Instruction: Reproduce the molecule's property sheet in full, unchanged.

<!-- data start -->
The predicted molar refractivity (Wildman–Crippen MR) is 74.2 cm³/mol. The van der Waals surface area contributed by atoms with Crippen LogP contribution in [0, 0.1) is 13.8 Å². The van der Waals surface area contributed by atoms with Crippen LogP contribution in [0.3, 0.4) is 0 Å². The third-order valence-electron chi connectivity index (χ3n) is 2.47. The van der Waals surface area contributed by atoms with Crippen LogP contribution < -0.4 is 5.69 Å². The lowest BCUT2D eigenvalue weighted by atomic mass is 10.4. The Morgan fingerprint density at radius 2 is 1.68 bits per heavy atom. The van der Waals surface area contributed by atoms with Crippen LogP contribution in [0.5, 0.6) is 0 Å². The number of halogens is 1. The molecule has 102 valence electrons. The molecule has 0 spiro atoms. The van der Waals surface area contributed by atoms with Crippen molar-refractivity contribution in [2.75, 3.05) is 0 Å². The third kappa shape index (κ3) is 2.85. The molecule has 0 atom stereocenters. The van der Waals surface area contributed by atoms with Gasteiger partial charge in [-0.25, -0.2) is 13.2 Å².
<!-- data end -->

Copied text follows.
The predicted molar refractivity (Wildman–Crippen MR) is 74.2 cm³/mol. The van der Waals surface area contributed by atoms with Crippen LogP contribution in [0, 0.1) is 13.8 Å². The van der Waals surface area contributed by atoms with Crippen LogP contribution in [0.3, 0.4) is 0 Å². The third-order valence-electron chi connectivity index (χ3n) is 2.47. The van der Waals surface area contributed by atoms with Crippen LogP contribution < -0.4 is 5.69 Å². The lowest BCUT2D eigenvalue weighted by atomic mass is 10.4. The Morgan fingerprint density at radius 2 is 1.68 bits per heavy atom. The van der Waals surface area contributed by atoms with Crippen LogP contribution in [0.5, 0.6) is 0 Å². The number of halogens is 1. The molecule has 102 valence electrons. The molecule has 0 spiro atoms. The van der Waals surface area contributed by atoms with Crippen molar-refractivity contribution in [2.75, 3.05) is 0 Å². The third kappa shape index (κ3) is 2.85. The molecule has 0 atom stereocenters. The van der Waals surface area contributed by atoms with Gasteiger partial charge in [-0.25, -0.2) is 13.2 Å².